Trade Secrets: Legitimate use for journalists or not is still the question

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In view of the ongoing trilogue negotiations, informal tripartite meetings attended by representatives of the European Parliament, the Council and the Commission on reaching the proposal for an EU directive (also know as trade secrets directive) “on the protection of undisclosed know-how and business information against their unlawful acquisition, use and disclosure”, journalists’ and media organisations expressed their concern regarding a potential damaging impact on press freedom. A letter has been sent to the rapporteur, shadow-rapporteurs, members of the European Parliament of the Legal Committee, the Permanent representatives of the EU member states (COREPER) and relevant  contacts in the European Commission.

Following an open letter by the EFJ, ENPA, EMMA, EBU and RsF, the European Parliament rapporteur Constance le Grip (France, EPP) invited the journalists’ and media organisations to discuss how best to ensure that the draft directive on trade secrets can guarantees a clear and strong protection of the right to media freedom and information.

In a meeting which took place yesterday and lasted over an hour, Le Grip informed the representatives from the organisations who signed the open letter about the state of play of the “trilogue” negotiations. She said two meetings between the European Parliament, the Council of Ministers and the EU Commission have taken place up till now. The latest meeting on 27 October has not reached any conclusion for the final text. The next meeting is planned for the end of November.

She confirmed that the European Parliament’s commitment to media freedom which  was mentioned in the draft text adopted by the Legal Affairs Committee in June. The group stressed that the draft text passed by the committee is the absolute minimum and cannot be changed in any direction. They noted that there is a general decline in legal protection for press freedom at European level.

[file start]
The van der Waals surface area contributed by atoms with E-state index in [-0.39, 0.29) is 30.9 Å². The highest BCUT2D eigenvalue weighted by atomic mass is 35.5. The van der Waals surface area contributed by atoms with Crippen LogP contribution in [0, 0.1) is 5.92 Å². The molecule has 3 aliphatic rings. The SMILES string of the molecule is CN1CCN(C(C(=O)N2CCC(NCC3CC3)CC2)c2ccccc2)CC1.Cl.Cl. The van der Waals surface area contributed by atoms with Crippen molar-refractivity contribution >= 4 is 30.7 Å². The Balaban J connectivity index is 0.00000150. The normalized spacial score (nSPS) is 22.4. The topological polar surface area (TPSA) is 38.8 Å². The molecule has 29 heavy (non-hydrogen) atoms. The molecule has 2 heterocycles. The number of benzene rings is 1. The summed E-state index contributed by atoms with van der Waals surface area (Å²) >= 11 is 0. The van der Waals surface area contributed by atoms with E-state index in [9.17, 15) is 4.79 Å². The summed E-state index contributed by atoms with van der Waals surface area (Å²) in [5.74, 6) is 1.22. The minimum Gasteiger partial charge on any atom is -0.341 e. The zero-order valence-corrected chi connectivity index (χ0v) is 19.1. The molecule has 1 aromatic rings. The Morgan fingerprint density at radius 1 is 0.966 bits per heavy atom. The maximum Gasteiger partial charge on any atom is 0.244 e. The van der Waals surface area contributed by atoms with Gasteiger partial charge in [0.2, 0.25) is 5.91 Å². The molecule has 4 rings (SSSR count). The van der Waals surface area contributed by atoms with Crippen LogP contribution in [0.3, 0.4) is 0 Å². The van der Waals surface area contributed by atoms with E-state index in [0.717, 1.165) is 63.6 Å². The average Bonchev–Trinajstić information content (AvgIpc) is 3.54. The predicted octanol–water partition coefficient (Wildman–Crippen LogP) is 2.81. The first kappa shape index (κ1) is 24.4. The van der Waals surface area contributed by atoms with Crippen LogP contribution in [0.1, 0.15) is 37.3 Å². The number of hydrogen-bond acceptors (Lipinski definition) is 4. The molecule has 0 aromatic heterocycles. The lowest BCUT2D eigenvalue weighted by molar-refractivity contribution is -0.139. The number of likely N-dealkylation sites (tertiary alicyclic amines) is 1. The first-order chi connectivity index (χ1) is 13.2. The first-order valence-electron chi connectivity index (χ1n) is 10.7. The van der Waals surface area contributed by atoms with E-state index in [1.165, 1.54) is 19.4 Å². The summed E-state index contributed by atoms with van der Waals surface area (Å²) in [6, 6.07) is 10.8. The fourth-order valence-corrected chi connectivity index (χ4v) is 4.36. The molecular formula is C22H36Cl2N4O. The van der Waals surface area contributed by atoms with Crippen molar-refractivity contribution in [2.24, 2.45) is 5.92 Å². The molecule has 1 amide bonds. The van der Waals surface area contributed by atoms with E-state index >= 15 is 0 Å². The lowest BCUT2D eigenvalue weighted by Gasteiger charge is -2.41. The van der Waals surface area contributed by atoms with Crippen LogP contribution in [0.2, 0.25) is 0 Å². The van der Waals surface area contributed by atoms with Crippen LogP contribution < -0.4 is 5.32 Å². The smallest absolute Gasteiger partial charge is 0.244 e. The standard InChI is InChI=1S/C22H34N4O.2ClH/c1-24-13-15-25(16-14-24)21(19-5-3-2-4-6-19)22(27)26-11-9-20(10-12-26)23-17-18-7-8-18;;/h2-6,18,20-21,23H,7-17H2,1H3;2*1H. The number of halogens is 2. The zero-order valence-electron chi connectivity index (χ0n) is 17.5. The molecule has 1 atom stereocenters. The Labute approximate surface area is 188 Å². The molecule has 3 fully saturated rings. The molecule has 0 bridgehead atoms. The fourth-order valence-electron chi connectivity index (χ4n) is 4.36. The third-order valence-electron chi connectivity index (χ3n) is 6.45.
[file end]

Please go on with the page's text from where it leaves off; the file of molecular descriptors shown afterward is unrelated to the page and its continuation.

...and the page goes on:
The journalists’ and media representatives all stressed the ambiguity and legal uncertainty regarding the wording ” legitimate use” for journalists. The group asked Le Grip to support the deletion of such wording in the compromise text.  Dominique Pradalie, General Secretary of the French journalists’ union  (SNJ) stressed the need to have a “priori” and not “post priori” guarantees. According to Le Grip, “making legitimate use (of trade secrets) in accordance to the  Charter of Fundamental Rights” in the text voted by the committee clearly enforce the rights of journalists to freedom of expression.

The EFJ and media organisations will meet on Monday, 16 November Cécile Candat, the counsellor responsible for trade secrets at the Permanent Representation of France. More meetings with Council representatives will follow in the coming months.

 

Photo: from the left: Constance Le Grip, MEP; Michaël Struve, assistant; Sophie Scrive, ENPA; Nathalie Léger., EBU; Dominique Pradalie, SNJ, France; Renate Schroeder, EFJ; Alexandra Geneste, RsF; Martin Rutt, EMMA (c) Marie de Cordier

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